Medicinal & Aromatic Plants

Medicinal & Aromatic Plants
Open Access

ISSN: 2167-0412

Short Communication - (2022)Volume 11, Issue 3

Effect of Aromatic Plants on the Prevention of Tumor Development

George Elloite*
*Correspondence: George Elloite, Department of Natural Sciences, University of Gothenburg, Gothenburg, Sweden, Email:

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A large part of the population in many poor nations relies on traditional practitioners and their arsenal of medicinal plants to fulfill their health-care requirements. Despite the fact that modern medicine coexists with such ancient practices, herbal remedies have frequently retained their appeal for historical and cultural reasons. Commercially, such goods have grown more readily available, particularly in industrialized nations. Ingredients are occasionally promoted in this modern environment for applications that were never considered in the ancient medical systems from which they came. Use of ephedra for weight loss or sports performance enhancement is one example. While herbal medications are subject to strict production requirements in certain countries, this is not the case elsewhere. In Germany, for example, herbal products sold as 'phytomedicines' must meet the same efficacy, safety, and quality requirements as other pharmacological products. In contrast, in the United States, the majority of herbal products on the market are marketed and regulated as dietary supplements, a product category that does not need pre-approval of items based on any of these criteria.

Oral Squamous Cell Carcinoma (OSCC) is one of the most common oral malignancies, with the risk increasing in those under the age of 40, particularly in industrialized nations. Micronutrient deficits, persistent trauma, poor dental hygiene, and particular microorganisms such as viruses are also potential risk factors. Despite the fact that recurrence is prevalent, the primary treatment for OSCC is surgery and radiation. Herbal medications are plant-based items that are used as conventional and homoeopathic medicines as well as food additives. The medicinal qualities of these plants are now being extensively researched. It is suggested that medicinal herbs have the ability to treat a variety of ailments, including cancer, allergies, and diabetes. People who eat a diet high in fruits and vegetables are less likely to acquire serious malignancies, according to research. As a result of the demand for novel treatments, researchers are looking for anti-cancer properties in fruits and vegetables.

Curcumin is a phytopolyphenolic pigment obtained from turmeric Curcuma longa that is commonly used as a flavouring agent in cuisine [1,2]. According to one study, this plant stimulated free radical phagocytosis and prevented lipid peroxidation. Curcumin is thought to slow the multiplication of malignant cells. It inhibits tumor angiogenesis, hence reducing tumour development and metastasis. Another study found that curcumin inhibited the formation of COX2 in human colon cancer cells. The ethanol extract of turmeric, like topical curcumin, entirely treated the cancer symptoms, according to the researchers.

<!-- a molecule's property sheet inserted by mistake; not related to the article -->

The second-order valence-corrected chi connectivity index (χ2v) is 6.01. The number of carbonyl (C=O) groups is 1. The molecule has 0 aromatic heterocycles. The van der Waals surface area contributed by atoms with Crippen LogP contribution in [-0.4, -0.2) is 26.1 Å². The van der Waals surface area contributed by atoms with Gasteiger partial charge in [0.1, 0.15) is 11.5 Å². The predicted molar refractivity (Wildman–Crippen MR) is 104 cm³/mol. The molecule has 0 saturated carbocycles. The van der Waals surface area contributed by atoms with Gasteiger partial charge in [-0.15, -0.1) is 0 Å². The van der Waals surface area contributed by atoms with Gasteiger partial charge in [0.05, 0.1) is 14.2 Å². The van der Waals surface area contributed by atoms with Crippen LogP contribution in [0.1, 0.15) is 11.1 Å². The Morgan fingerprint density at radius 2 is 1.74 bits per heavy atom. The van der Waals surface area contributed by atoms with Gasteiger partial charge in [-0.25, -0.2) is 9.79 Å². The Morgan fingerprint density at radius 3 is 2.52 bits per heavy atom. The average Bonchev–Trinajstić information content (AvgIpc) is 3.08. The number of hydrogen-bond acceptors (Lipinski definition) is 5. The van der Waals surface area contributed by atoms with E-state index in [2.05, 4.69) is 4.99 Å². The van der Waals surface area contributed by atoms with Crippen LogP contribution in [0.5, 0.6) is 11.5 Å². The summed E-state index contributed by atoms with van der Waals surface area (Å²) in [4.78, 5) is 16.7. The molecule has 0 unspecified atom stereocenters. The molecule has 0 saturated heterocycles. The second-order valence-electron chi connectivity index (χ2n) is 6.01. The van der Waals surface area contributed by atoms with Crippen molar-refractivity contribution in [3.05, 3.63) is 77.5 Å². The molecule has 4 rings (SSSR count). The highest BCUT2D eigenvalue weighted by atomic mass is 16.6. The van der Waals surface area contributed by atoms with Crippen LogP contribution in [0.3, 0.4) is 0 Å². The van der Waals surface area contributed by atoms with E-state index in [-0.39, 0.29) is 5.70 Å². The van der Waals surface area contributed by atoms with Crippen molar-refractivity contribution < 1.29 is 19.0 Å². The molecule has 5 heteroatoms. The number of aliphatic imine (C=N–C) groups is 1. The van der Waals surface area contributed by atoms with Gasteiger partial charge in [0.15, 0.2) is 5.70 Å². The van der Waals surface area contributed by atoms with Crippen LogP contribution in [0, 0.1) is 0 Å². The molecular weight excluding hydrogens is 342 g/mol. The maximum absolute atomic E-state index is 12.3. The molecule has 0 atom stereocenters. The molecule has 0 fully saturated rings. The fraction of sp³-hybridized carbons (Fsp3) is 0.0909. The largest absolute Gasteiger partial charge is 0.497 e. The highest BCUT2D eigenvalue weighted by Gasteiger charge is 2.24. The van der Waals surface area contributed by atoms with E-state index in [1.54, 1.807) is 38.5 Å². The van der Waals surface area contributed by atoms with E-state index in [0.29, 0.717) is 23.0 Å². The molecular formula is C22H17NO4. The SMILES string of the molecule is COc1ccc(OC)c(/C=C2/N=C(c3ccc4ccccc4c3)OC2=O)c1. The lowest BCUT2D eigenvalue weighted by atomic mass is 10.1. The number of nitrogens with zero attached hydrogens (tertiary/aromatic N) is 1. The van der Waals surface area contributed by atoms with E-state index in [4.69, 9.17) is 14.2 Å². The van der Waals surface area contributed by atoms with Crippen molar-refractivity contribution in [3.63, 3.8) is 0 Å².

Ginger (Zingiber officinale Roscoe) is a popular spice, especially in Asia, and it includes a lot of bioactive components that are good for you. In vitro, ginger oil scavenges superoxide and hydroxyl radicals and prevents lipid peroxidation. It significantly reduces acute inflammation caused by dextran and carrageenan [3]. Because of these characteristics, ginger is an efficient drug for reducing UV-B-induced generation of Reactive Oxygen Species (ROS) and COX2. As a result, it has the potential to be employed as a therapeutic agent in UV-induced skin disorders.

The stigma of the Crocus sativus flower is used to make saffron. Saffron has been reported to be an antioxidant, anti-cancer, antiinflammatory, antidepressant, antihistamine, and memory enhancer, with anti-cancer actions validated in vitro and in animal models. Cinnamon is the outer bark of an evergreen tree of the Lauraceae family. Its extract includes a variety of active ingredients, including essential oils and tannin. They perform a variety of biological activities, including antioxidant, antibacterial, anti-inflammation, anti-diabetic, and anti-tumor action. In an animal melanoma transplantation model, cinnamon extract significantly reduced tumor development [4,5].


Aromatic plants, such as cinnamon, contain eugenol, a chemical component of the allylbenzene class. Recent research on animal models has verified eugenol's anti-cancer activity against numerous cancer cell lines. Furthermore, the molecular mechanism of eugenol-induced apoptosis in melanoma, skin cancers, osteosarcoma, leukaemia, gastric cancer, and mast cells is well described. As previously stated, these medicinal plants have considerable anti-cancer capabilities, although there have been little investigations on OSCC. As a result, further investigations are required to quantitatively examine the anti-cancer impact of curcumin, ginger, saffron, and cinnamon alone and in combination on an oral squamous cell carcinoma cell line.


Author Info

George Elloite*
Department of Natural Sciences, University of Gothenburg, Gothenburg, Sweden

Citation: Elloite G (2022) Effect of Aromatic Plants on the Prevention of Tumor Development. Med Aromat Plant.11:439

Received: 17-Aug-2022, Manuscript No. MAP-22-14781; Editor assigned: 19-Aug-2022, Pre QC No. MAP-22-14781 (PQ); Reviewed: 02-Sep-2022, QC No. MAP-22-14781; Revised: 09-Sep-2022, Manuscript No. MAP-22-14781 (R); Published: 16-Sep-2022 , DOI: 10.35248/2167-0412.22.11.439

Copyright: © 2022 Elloite G. This is an open-access article distributed under the terms of the Creative Commons Attribution License, which permits unrestricted use, distribution, and reproduction in any medium, provided the original author and source are credited.